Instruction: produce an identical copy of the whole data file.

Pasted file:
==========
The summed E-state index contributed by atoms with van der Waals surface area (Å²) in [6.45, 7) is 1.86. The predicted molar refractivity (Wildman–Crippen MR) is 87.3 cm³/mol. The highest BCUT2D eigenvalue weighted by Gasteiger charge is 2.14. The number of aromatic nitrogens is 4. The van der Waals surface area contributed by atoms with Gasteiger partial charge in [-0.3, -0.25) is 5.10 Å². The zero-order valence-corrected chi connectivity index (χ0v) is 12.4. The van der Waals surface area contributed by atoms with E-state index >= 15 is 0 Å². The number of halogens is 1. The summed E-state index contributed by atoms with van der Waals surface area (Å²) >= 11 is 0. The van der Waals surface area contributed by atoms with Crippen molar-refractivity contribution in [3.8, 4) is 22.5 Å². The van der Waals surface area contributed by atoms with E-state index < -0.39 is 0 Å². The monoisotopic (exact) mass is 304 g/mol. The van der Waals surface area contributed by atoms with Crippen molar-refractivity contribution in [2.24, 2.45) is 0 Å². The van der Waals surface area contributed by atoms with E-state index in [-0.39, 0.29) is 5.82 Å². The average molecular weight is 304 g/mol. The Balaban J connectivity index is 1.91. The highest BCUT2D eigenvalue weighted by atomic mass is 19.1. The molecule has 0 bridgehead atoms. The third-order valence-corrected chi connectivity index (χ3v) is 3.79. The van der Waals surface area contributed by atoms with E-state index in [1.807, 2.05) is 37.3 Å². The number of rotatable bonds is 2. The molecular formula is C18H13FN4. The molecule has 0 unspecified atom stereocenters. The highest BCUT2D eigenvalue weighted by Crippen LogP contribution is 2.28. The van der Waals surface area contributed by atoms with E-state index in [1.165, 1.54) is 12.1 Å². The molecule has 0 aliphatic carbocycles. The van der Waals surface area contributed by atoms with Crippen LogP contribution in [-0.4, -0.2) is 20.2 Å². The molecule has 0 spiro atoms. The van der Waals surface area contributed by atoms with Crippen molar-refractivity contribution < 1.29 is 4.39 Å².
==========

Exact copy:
The summed E-state index contributed by atoms with van der Waals surface area (Å²) in [6.45, 7) is 1.86. The predicted molar refractivity (Wildman–Crippen MR) is 87.3 cm³/mol. The highest BCUT2D eigenvalue weighted by Gasteiger charge is 2.14. The number of aromatic nitrogens is 4. The van der Waals surface area contributed by atoms with Gasteiger partial charge in [-0.3, -0.25) is 5.10 Å². The zero-order valence-corrected chi connectivity index (χ0v) is 12.4. The van der Waals surface area contributed by atoms with E-state index >= 15 is 0 Å². The number of halogens is 1. The summed E-state index contributed by atoms with van der Waals surface area (Å²) >= 11 is 0. The van der Waals surface area contributed by atoms with Crippen molar-refractivity contribution in [3.8, 4) is 22.5 Å². The van der Waals surface area contributed by atoms with E-state index < -0.39 is 0 Å². The monoisotopic (exact) mass is 304 g/mol. The van der Waals surface area contributed by atoms with Crippen molar-refractivity contribution in [2.24, 2.45) is 0 Å². The van der Waals surface area contributed by atoms with E-state index in [-0.39, 0.29) is 5.82 Å². The average molecular weight is 304 g/mol. The Balaban J connectivity index is 1.91. The highest BCUT2D eigenvalue weighted by atomic mass is 19.1. The molecule has 0 bridgehead atoms. The third-order valence-corrected chi connectivity index (χ3v) is 3.79. The van der Waals surface area contributed by atoms with E-state index in [1.807, 2.05) is 37.3 Å². The number of rotatable bonds is 2. The molecular formula is C18H13FN4. The molecule has 0 unspecified atom stereocenters. The highest BCUT2D eigenvalue weighted by Crippen LogP contribution is 2.28. The van der Waals surface area contributed by atoms with E-state index in [1.165, 1.54) is 12.1 Å². The molecule has 0 aliphatic carbocycles. The van der Waals surface area contributed by atoms with Crippen LogP contribution in [-0.4, -0.2) is 20.2 Å². The molecule has 0 spiro atoms. The van der Waals surface area contributed by atoms with Crippen molar-refractivity contribution < 1.29 is 4.39 Å².